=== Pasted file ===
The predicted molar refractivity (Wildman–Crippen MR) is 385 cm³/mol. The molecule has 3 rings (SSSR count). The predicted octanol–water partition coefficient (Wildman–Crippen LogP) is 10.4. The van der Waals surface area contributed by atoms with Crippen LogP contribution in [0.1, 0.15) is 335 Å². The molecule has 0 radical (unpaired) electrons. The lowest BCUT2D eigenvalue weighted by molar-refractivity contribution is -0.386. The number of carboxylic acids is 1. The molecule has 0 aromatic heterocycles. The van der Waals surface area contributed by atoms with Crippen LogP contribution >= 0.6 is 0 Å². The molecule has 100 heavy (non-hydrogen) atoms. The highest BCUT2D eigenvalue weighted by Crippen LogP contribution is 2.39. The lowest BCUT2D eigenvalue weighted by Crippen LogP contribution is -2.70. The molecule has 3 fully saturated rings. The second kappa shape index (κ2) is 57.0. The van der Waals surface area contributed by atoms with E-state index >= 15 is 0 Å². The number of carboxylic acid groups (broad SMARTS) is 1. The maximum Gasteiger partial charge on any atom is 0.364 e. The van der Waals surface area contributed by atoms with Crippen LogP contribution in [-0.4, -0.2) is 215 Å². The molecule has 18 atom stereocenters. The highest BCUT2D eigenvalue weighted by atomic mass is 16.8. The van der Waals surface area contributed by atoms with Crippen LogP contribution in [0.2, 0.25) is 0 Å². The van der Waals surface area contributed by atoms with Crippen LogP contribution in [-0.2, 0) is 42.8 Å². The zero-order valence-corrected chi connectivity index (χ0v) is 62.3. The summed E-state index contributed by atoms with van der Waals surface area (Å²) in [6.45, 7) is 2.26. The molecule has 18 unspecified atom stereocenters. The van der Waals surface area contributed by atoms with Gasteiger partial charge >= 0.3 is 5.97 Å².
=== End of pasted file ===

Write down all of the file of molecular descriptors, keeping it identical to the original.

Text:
The predicted molar refractivity (Wildman–Crippen MR) is 385 cm³/mol. The molecule has 3 rings (SSSR count). The predicted octanol–water partition coefficient (Wildman–Crippen LogP) is 10.4. The van der Waals surface area contributed by atoms with Crippen LogP contribution in [0.1, 0.15) is 335 Å². The molecule has 0 radical (unpaired) electrons. The lowest BCUT2D eigenvalue weighted by molar-refractivity contribution is -0.386. The number of carboxylic acids is 1. The molecule has 0 aromatic heterocycles. The van der Waals surface area contributed by atoms with Crippen LogP contribution >= 0.6 is 0 Å². The molecule has 100 heavy (non-hydrogen) atoms. The highest BCUT2D eigenvalue weighted by Crippen LogP contribution is 2.39. The lowest BCUT2D eigenvalue weighted by Crippen LogP contribution is -2.70. The molecule has 3 fully saturated rings. The second kappa shape index (κ2) is 57.0. The van der Waals surface area contributed by atoms with E-state index >= 15 is 0 Å². The number of carboxylic acid groups (broad SMARTS) is 1. The maximum Gasteiger partial charge on any atom is 0.364 e. The van der Waals surface area contributed by atoms with Crippen LogP contribution in [-0.4, -0.2) is 215 Å². The molecule has 18 atom stereocenters. The highest BCUT2D eigenvalue weighted by atomic mass is 16.8. The van der Waals surface area contributed by atoms with Crippen LogP contribution in [0.2, 0.25) is 0 Å². The van der Waals surface area contributed by atoms with Crippen LogP contribution in [-0.2, 0) is 42.8 Å². The zero-order valence-corrected chi connectivity index (χ0v) is 62.3. The summed E-state index contributed by atoms with van der Waals surface area (Å²) in [6.45, 7) is 2.26. The molecule has 18 unspecified atom stereocenters. The van der Waals surface area contributed by atoms with Gasteiger partial charge >= 0.3 is 5.97 Å².